CJJ is excited to be expanding our Emerging Leaders Committee (ELC) and is calling on all interested young people aged 16-24 to submit an application!

The ELC will make recommendations to the CJJ leadership and Executive Board, and support youth member recruitment, promote youth engagement across all organizational projects, programs, and activities. Members will also play a key role in shaping and broadening the scope and scale of CJJ's youth partnership work over the coming years. If selected, members will be expected to participate in monthly 1-hour long conference calls and to actively participate in CJJ ELC projects.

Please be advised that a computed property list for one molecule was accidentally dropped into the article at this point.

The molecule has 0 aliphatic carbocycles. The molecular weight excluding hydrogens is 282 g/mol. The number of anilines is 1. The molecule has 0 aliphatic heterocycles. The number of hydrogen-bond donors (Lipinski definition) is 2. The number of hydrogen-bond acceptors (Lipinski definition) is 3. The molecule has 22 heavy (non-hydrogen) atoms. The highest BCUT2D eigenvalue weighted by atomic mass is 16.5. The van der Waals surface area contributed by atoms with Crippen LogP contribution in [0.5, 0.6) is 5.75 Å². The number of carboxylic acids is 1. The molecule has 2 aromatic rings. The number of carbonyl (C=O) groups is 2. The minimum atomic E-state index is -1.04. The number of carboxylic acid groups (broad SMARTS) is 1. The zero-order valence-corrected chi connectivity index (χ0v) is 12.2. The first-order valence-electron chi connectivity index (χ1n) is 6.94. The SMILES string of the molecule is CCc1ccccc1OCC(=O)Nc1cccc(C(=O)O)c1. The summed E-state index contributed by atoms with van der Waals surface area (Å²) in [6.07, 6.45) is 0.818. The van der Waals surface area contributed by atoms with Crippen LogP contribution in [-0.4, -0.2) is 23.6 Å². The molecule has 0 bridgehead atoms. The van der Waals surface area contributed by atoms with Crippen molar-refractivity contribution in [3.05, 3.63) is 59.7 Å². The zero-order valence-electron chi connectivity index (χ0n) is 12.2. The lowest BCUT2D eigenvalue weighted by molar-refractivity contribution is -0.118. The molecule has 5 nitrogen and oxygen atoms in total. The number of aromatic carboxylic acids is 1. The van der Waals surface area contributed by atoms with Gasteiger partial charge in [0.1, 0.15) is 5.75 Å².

This is an excellent opportunity for dynamic young leaders who want to get more involved with CJJ's work, and network with the broader juvenile justice reform community!

Interested in Joining? Click here to apply. Applications will be accepted until 12 pm ET, Friday, October 27, 2017.  

Upcoming CJJ Webinars
The Interstate Compact for Juveniles (ICJ): What it Means for Runaway Youth
The Interstate Compact on Juveniles poses special challenges for courts when a youth comes before them who has run away from home and crossed state lines in the process. Learn what the ICJ is and special considerations when dealing with runaway or homeless youth.

This webinar will take place on October 23 at 3 p.m., Eastern. Click here to register today! 

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Member Spotlight
Kentucky Increases Focus on Combating  Racial Disparities